Lester Ingber (1999) Statistical Mechanics of Neocortical Interactions:. Psycoloquy: 10(068) Intelligence g Factor (35)

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Psycoloquy 10(068): Statistical Mechanics of Neocortical Interactions:

Book Review of Jensen on Intelligence-g-Factor

Lester Ingber
PO Box 06440
Wacker Dr PO Sears Tower
Chicago, IL 60606
DRW Investments LLC
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Chicago, IL 60606

ingber@ingber.com, ingber@alumni.caltech.edu


A statistical mechanics of neuronal interactions (SMNI) is explored as providing some substance to a physiological basis for the g factor. Some specific elements of SMNI, previously used to develop a theory of short-term memory (STM) and a model of electroencephalography (EEG), are key to providing this basis. Specifically, Hick's Law, an observed linear relationship between reaction time (RT) and the information storage of STM, in turn correlated to a RT-g relationship, is derived.


short term memory; nonlinear systems; statistical models



1. My specific interest in reviewing "The g Factor" by Arthur Jensen (1998, 1999) is to see whether some anatomical and/or physiological processes at the columnar level of neuronal interactions can account for the g factor.

2. From circa 1978 to the present, a series of papers on the statistical mechanics of neocortical interactions (SMNI) has been developed to model columns and regions of neocortex, spanning mm to cm of tissue. Most of these papers have dealt explicitly with calculating properties of short-term memory (STM) and scalp EEG in order to test the basic formulation of this approach. SMNI derives aggregate behaviour of experimentally observed columns of neurons from statistical electrical-chemical properties of synaptic interactions. While not useful to yield insights at the single neuron level, SMNI has demonstrated its pability to describe large-scale properties of short-term memory and electroencephalographic (EEG) systematics [FOOTNOTE 1].


3. One must assume that Jensen faced very difficult problems in choosing just how much technical detail to give in his broad text, e.g., discussing the extent of the expert statistical analyses that have been brought to bear upon the g factor. However, I do see reason to criticise some general features of the simple statistical algorithms presented, especially those that overlap with my own mathematical and physics expertise.

The simple approach to factor analysis initiated on page 23,

  X = t + e    {1}


where e is the residual "noise" of fitting the variable X to the independent variable t, has some serious flaws not addressed by additional material presented thereafter. For example, in this context, I find the arguments in the long footnote 16 on pages 101-103 unconvincing, but I agree with its conclusion:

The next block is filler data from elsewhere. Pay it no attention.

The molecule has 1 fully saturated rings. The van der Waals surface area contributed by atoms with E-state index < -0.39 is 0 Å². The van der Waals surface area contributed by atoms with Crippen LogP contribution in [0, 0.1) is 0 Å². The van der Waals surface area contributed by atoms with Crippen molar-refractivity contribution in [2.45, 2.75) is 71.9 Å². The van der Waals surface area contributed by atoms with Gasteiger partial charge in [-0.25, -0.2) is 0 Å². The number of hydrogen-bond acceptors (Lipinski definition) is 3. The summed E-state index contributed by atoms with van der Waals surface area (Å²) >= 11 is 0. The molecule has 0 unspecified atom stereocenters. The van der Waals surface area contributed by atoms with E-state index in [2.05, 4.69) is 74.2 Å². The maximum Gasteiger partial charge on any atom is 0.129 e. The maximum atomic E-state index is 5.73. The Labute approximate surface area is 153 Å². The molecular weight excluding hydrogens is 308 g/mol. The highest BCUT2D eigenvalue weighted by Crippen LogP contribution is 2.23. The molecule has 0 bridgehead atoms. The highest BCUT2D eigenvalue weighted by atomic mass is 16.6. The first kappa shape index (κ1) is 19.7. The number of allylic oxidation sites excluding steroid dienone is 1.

"But the question is mainly of scientific interest, and a really
    satisfactory answer ... will become possible only as part and
    parcel of a comprehensive theory of the nature of g. ... The
    distribution of obtained measurements should conform to the
    characteristics of the distribution dictated by theoretical

I think it clear that any such "theoretical considerations" must themselves be well tested against experimental evidence at each spatial-temporal scale purported to be modelled.

4. It must be understood that a quite explicit model of the real world is being assumed here -- that of a simple normal Gaussian process. The real issue in many physical/biological systems is that most often the real multivariable world is much more aptly described by something like

  X = tX(X,Y) + sX(X,Y) eX    {2}


  Y = tY(X,Y) + sY(X,Y) eY    {3}


When the t's and s's are constants, then simple statistics can determine their values and cross-correlations between the s's.

5. Simple statistical methods can be useful even if the t's are relatively simple quasi-linear parametrised functions. Such simple methods fail quite miserably if the ts are highly nonlinear functions, especially if care is not taken to use sophisticated optimisation algorithms. The most terrible flaws often occur because, for the sake of making life easier for the analyst, any model faithful to the real system is butchered and sacrificed, and the s's are taken to be constants. There can be a lot of "signal" in the (generally nonlinear) functionality of the "noise" terms, and no amount of fancy quasi-linear statistical analysis can substitute for a proper theory/model of the real system.

6. In general, the proper treatment of the problem is quite difficult, which is of course no excuse for poor treatment. The solution in many disciplines is to go a level or two deeper in some reductionist sense, to develop plausible models at the top scale being analysed. Indeed, this was the call I saw and responded to in the advertisement for reviewers of Jensen's (1999) work:

    "Commentary is invited from psychometricians, statisticians,
    geneticists, neuropsychologists, psychophysiologists, cognitive
    modellers, evolutionary psychologists and other specialties
    concerned with cognitive abilities, their measurement, and their
    cognitive and neurobiological basis."

In this context, the successes of SMNI and its agreement with general STM observations are due to processing stochastic nonlinearities of the forms described above. Attempts to avoid dealing with these nonlinearities, derived from lower-level synaptic and neuronal activity, have not been as successful as SMNI in detailing STM (Ingber, 1995b).


6. Since the early 1980s, a series of papers on the statistical mechanics of neocortical interactions (SMNI) has been developed to model columns and regions of neocortex, spanning mm to cm of tissue. Most of these papers have dealt explicitly with calculating properties of short-term memory (STM) and scalp EEG in order to test the basic formulation of this approach [FOOTNOTE 2]. This model was the first physical application of a nonlinear multivariate calculus developed by other mathematical physicists in the late 1970s (Graham, 1977; Langouche et al, 1982).


7. Studies of SMNI have detailed a physics of short-term memory and (short-fibre contribution to) EEG phenomena (Ingber, 1984), in terms of MG firings, where G represents E or I, ME represents contributions to columnar firing from excitatory neurons, and MI represents contributions to columnar firing from inhibitory neurons. About 100 neurons comprise a minicolumn (twice that number in the visual cortex); while a macrcolumn is comprised of around 1000 minicolumns. A mesocolumn is developed by SMNI to reflect the convergence of short-ranged (as well as long-ranged) interactions of macrocolumnar input on minicolumnar structures, in terms of synaptic interactions taking place among neurons (about 10,000 synapses per neuron). The SMNI papers give more details on this derivation.